But the markets predictions will only force the Fed’s hand if Powell is listening to the markets. If not, watch out!
The Fed is missing pervasive disinflation throughout the economy
The Fed’s stubborn insistence on relying on faulty, time-lagged and cherry-picked statistics means that it misses the pervasive disinflation that is currently spreading throughout the entire economy. Gaudy headlines that “monthly inflation rose 6%” are hardly as straightforward as they appear.
As the second author has pointed out, Powell’s preferred inflation reading, CPI excluding energy, food, and now housing, ignores the most significant expenses for individual Americans and excludes half the entire economy. All those exclusions carelessly thrown out show prices are actually coming down across the entire economy.
Oil prices are down 50% from their peaks last year, with WTI crude oil falling from $140 to around $70 a barrel. Natural gas prices are also down. Henry Hub Natural Gas prices have fallen 80% from $10 last year to $2 per million British thermal units (mbtu) now. Food prices are down by 20% to 50% across the board, ranging from cattle, pork and poultry to soybeans, corn and wheat, to name just a few.
Even beyond energy and food, goods disinflation is widespread across the entire economy, especially across the non-food/energy commodities and industrial complex. Lumber is down 90%, industrial metals are down, while finished goods and consumer products are now being massively discounted amid supply gluts.
In housing, mortgage rates of 7% have brought the single-family housing market to a practical standstill while completely freezing commercial real estate lending, with construction jobs falling 50% last month—the steepest drop in history. From what the third author is seeing on the ground, most builders are only finishing what was already started as they refuse to start any new projects. This is on top of steep rent disinflation in new contracts, which is yet to be reflected in the time-lagged full-year rent measurements because these include older contracts that take up to 12 months to fully roll off.
Manufacturing has turned negative while supply chains have completely de-bottlenecked as shipping and cargo rates have collapsed. In fact, far from being log-jammed, major supply chain players such as railroads are now openly complaining about half-empty railcars and “significant unused excess capacity” amid huge drops in industrial production.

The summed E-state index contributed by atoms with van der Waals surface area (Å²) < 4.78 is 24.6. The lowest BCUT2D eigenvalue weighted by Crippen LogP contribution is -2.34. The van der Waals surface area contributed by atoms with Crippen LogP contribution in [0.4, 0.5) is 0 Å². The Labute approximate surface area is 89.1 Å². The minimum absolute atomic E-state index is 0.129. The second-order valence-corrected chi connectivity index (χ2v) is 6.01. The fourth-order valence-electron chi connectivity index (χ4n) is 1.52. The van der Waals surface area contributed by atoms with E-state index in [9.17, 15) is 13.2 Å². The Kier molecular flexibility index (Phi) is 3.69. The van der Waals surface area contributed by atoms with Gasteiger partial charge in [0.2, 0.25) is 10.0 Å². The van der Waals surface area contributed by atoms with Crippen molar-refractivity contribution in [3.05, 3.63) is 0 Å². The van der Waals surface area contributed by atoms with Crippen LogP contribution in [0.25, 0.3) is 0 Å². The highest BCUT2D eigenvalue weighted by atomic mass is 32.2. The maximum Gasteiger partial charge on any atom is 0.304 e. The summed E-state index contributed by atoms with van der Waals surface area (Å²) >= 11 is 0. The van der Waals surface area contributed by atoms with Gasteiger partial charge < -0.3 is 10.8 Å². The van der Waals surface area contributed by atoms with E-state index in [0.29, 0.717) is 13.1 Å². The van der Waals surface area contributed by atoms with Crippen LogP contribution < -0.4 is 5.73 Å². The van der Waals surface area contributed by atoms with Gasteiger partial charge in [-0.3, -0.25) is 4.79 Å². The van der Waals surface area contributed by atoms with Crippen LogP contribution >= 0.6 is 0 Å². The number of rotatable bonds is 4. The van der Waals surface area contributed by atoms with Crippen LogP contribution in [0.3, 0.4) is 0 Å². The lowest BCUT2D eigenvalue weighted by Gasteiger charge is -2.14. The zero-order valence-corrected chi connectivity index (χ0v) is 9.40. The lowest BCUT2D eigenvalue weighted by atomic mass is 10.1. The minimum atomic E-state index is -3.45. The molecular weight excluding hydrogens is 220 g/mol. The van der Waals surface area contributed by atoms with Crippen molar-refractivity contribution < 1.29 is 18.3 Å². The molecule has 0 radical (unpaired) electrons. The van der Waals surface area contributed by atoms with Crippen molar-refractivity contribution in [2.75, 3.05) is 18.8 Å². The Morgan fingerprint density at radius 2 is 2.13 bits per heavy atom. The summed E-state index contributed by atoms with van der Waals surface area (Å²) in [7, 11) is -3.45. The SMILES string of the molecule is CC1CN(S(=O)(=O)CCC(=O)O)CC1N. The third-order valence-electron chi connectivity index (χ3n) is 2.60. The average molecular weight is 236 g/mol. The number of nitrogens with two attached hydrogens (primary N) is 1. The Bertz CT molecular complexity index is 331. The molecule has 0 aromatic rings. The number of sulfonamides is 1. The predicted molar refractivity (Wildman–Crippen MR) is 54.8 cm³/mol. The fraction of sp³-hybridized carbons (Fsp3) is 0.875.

Contrary to time-lagged statistics, forward-looking expectations of future inflation have decreased dramatically. Financial markets, through inflation break-evens, are now pricing in future inflation will be well below 3% and much closer to 2% across any timespan.
But all of these current and forward-looking indicators are insufficient to the Fed, which stubbornly maintains a persistent, misguided focus on labor costs, partly because its staff of 400 group-thinking economists appear to be married to abstract mathematical models rather than real-world economic linkages.
But as we’ve noted before, blaming inflation on labor market tightness reflects an obsolete Phillips Curve mentality which even Powell disparaged earlier in his tenure. There has been zero empirical correlation between inflation and wages for at least 50 years, and if anything, higher wages are past overdue as real wage growth has actually trailed inflation for much of the last three years—meaning wages have been pushing inflation down, not up, and is due for some catch-up.
There is simply no way to get the wage numbers Powell wants unless he destroys crucial services sectors including hospitality, retail, restaurants, and tourism. We ought to be celebrating record employment while increasing labor supply instead of aiming to increase unemployment or kill wages.
Philosopher Abraham Kaplan warned researchers 60 years ago to beware of “the law of instrument” where if your only tool is a hammer, every problem looks like a nail. It is time to stop hammering random sectors of a strong economy due to anachronistic thinking and, perhaps, professional insecurity.